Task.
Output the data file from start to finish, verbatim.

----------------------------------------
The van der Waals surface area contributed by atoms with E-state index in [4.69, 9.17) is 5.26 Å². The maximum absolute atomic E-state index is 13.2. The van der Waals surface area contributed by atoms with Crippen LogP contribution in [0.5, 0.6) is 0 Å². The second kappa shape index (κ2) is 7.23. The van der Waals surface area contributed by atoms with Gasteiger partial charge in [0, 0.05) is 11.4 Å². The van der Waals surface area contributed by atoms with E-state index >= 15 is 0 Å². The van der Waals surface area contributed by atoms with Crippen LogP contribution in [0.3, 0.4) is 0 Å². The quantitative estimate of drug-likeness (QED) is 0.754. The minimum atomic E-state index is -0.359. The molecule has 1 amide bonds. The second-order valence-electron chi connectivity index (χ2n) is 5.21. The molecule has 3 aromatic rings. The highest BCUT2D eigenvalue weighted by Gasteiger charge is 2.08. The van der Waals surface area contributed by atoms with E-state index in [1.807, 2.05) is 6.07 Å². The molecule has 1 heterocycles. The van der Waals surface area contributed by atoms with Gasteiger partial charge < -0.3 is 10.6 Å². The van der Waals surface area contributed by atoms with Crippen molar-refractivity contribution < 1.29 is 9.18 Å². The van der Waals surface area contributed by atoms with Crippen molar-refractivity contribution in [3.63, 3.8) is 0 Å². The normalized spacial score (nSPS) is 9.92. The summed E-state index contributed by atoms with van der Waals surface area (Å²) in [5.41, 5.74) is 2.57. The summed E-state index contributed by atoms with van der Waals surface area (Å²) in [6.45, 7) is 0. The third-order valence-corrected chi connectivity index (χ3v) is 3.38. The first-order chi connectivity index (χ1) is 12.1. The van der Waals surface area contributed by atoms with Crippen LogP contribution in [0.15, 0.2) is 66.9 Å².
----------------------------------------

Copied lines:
The van der Waals surface area contributed by atoms with E-state index in [4.69, 9.17) is 5.26 Å². The maximum absolute atomic E-state index is 13.2. The van der Waals surface area contributed by atoms with Crippen LogP contribution in [0.5, 0.6) is 0 Å². The second kappa shape index (κ2) is 7.23. The van der Waals surface area contributed by atoms with Gasteiger partial charge in [0, 0.05) is 11.4 Å². The van der Waals surface area contributed by atoms with E-state index >= 15 is 0 Å². The van der Waals surface area contributed by atoms with Crippen LogP contribution in [0.3, 0.4) is 0 Å². The quantitative estimate of drug-likeness (QED) is 0.754. The minimum atomic E-state index is -0.359. The molecule has 1 amide bonds. The second-order valence-electron chi connectivity index (χ2n) is 5.21. The molecule has 3 aromatic rings. The highest BCUT2D eigenvalue weighted by Gasteiger charge is 2.08. The van der Waals surface area contributed by atoms with E-state index in [1.807, 2.05) is 6.07 Å². The molecule has 1 heterocycles. The van der Waals surface area contributed by atoms with Gasteiger partial charge < -0.3 is 10.6 Å². The van der Waals surface area contributed by atoms with Crippen molar-refractivity contribution < 1.29 is 9.18 Å². The van der Waals surface area contributed by atoms with Crippen molar-refractivity contribution in [3.63, 3.8) is 0 Å². The normalized spacial score (nSPS) is 9.92. The summed E-state index contributed by atoms with van der Waals surface area (Å²) in [5.41, 5.74) is 2.57. The summed E-state index contributed by atoms with van der Waals surface area (Å²) in [6.45, 7) is 0. The third-order valence-corrected chi connectivity index (χ3v) is 3.38. The first-order chi connectivity index (χ1) is 12.1. The van der Waals surface area contributed by atoms with Crippen LogP contribution in [0.15, 0.2) is 66.9 Å².